MiTextExplorer - interactive browser of text and document covariates.
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The Mutual information Text Explorer (MTE) is a tool that allows interactive exploration of text data and document covariates. See the paper or slides for information. Currently, an experimental system is available. It is very buggy, use with caution, etc etc. Contact ( with questions.

How to run

Get the application: mte.jar

Get one of the example datasets: or

Launch it with one argument, the configuration file of the corpus you want to view. For example:

java -jar mte.jar sotu/config.conf

This requires Java version 8 to be accessible from the commandline. Check the version with java -version; it must be at least "1.8.0". (Sometimes, you might have to give a flag to specify memory usage, like java -Xmx2g. I'm not sure when this is necessary.)

Data format

Each line is one document, encoded as a JSON object. There is one mandatory key:

  • text: a string of the document's text.

There is one optional special key:

  • id (or docid): a string that is a unique identifier for this document. Not necessary for simple usage.

Other keys in the JSON object are covariates. They have to be listed in the schema configuration to be used.

TODO: automatic type detection

TODO: covariates in separate file and CSV

Configuration options

The application is launched by giving it the full path to the main config file. For an example to adapt to your own data, start with bible/config.conf.

Required configuration parameters include:

  • data: the filename of the data. Either absolute, or relative to the config file's directory.
  • schema: an object that describes the types of the covariates; see below. Or, a filename for an external schema config.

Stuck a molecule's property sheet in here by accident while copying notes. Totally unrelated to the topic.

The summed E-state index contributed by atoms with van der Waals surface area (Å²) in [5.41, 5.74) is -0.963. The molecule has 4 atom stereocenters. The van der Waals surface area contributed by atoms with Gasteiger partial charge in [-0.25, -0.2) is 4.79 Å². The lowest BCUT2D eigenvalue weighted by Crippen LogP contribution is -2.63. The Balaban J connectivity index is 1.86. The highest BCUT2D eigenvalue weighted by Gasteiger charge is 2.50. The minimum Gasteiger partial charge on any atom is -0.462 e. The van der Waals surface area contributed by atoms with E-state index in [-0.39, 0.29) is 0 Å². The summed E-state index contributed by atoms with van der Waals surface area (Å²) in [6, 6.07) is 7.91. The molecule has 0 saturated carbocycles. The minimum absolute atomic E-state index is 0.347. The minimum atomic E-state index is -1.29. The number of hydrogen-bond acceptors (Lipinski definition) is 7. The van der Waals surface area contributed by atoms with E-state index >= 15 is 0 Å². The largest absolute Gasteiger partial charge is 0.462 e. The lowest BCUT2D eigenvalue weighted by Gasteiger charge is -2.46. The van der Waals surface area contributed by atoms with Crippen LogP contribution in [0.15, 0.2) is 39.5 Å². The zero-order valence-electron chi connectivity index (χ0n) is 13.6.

• x, y: which covariates should be the x- and y-axes.

Other configuration parameters include:

  • tokenizer: what tokenizer to run. Options are
    • StanfordTokenizer, which is good for traditionally edited text. (Default.)
    • SimpleTokenizer, which tokenizes only on whitespace. If you want to run your own tokenizer, an easy way to use it is to encode your tokenization into the text field by putting spaces between the tokens, and then use SimpleTokenizer. On real text, this tokenizer gives poor results. But it is fast.
  • nlp_file: this is an alternative to tokenizer. It says you don't want the application to run any NLP routines, and instead read off all NLP annotations from an external file. It relies on the id document identifiers in order to merge the annotations against the text and covariates. I don't have documentation for the format, but it is produced by this. Currently this is the only way to get part-of-speech and named entity annotations into the system.

In the schema object (or schema config file), every key is the name of a covariate, and the type is given. Legal types are

  • number, for a numeric variable (either integer or floating point is fine).
  • categorical, a categorical variable (a.k.a. discrete, or what R calls a factor). In the data, the values for a categorical variable are represented as strings. In the schema, you can optionally specify a list of possible values. The ordering you give will be the order it is displayed in. See for an example.

TODO: reconcile with / extend to which seems to be a moderately sensible data column typing system (are there better ones? there are certainly many worse ones.)

The format for the config file is a lax form of JSON, described here. Any legal JSON can be used for the config file; it has a few niceties like commenting with #, being able to sometimes skip quoting, and leaving off commas when using a separate line per entry.

Source code

License is GPL v2 or later. I'd be happy to do BSD/MIT or something, but the software uses some GPL'd libraries which I find convenient.

Code is at

The jar dependencies are checked-in in the lib/ directory. For development in an IDE, I just manually add them to the build path. To run on the commandline, and are configured to use them.